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Has there been a decline in values in British Society?

Discussion of social evils on a theme of 'a decline of values' which argues that discussing the problem and its causes is the first step towards making things better.

Written by:
Anthony Browne
Date published:


The JRF’s recent public consultation revealed a strong sense of unease about some of the changes shaping British society. This Viewpoint continues the discussion about modern ‘social evils’ on the theme of ‘a decline in values’. Anthony Browne argues that, in the face of an unprecedented and unsettling decline in values, discussing the problem and its causes is the first step towards making things better.

Key points

  • Our social values have changed rapidly. Things that caused outrage a generation ago are now celebrated, such as homosexuality and same-sex marriage. But Britons now have a widespread sense of a decline in morals or values.
  • Panics about moral decline are experienced in every generation and most of them are shown to be ill-founded in the long-run.
  • It seems that in almost all measurable ways (such as income and health) life is better now for Britons than it has ever been. Compared to one, two or three hundred years ago, our values too are almost incomparably better, with an increase in tolerance and fairness.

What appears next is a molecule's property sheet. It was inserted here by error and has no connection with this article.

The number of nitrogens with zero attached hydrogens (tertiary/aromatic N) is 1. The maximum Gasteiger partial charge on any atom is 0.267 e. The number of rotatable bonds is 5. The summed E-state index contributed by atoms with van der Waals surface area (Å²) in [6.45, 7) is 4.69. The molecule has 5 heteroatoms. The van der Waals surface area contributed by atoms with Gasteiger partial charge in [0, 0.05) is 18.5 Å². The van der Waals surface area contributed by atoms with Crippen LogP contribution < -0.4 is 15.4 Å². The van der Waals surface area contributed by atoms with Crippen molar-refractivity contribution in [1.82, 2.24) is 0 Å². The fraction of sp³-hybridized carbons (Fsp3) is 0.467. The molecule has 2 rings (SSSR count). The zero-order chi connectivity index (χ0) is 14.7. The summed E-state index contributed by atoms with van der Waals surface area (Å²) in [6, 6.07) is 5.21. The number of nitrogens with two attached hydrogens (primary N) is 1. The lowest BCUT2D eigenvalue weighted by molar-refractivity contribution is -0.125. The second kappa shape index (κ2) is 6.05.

• There have been many moral improvements since the 1950s but there have also been declines. Family breakdowns, drug use, alcohol abuse, welfare dependency have all unequivocally increased in the last couple of decades, as has violent crime. A decline in social capital – the glue that binds society together – is also evident.
  • Why there has been such a change is hard to determine, as changes in values often trail social changes, which are themselves driven by technological and economic changes. There is no single underlying and overwhelming cause but a whole barrage of smaller causes.
  • Multiculturalism – a profusion of beliefs – tempered with moral relativism has been a major contributing factor, causing a clash of values.
  • A second major factor in moral decline has been the decline of the family. The consequences of this – in terms of poverty, educational underachievement, and anti-social behaviour – are well known.
  • A third major factor is the decline of individual responsibility, due to the growth of the rights-based culture and the inexorable growth of the state into every aspect of our life.
  • Technology too has done its part in promoting individualism, eroding conversation and shared experiences.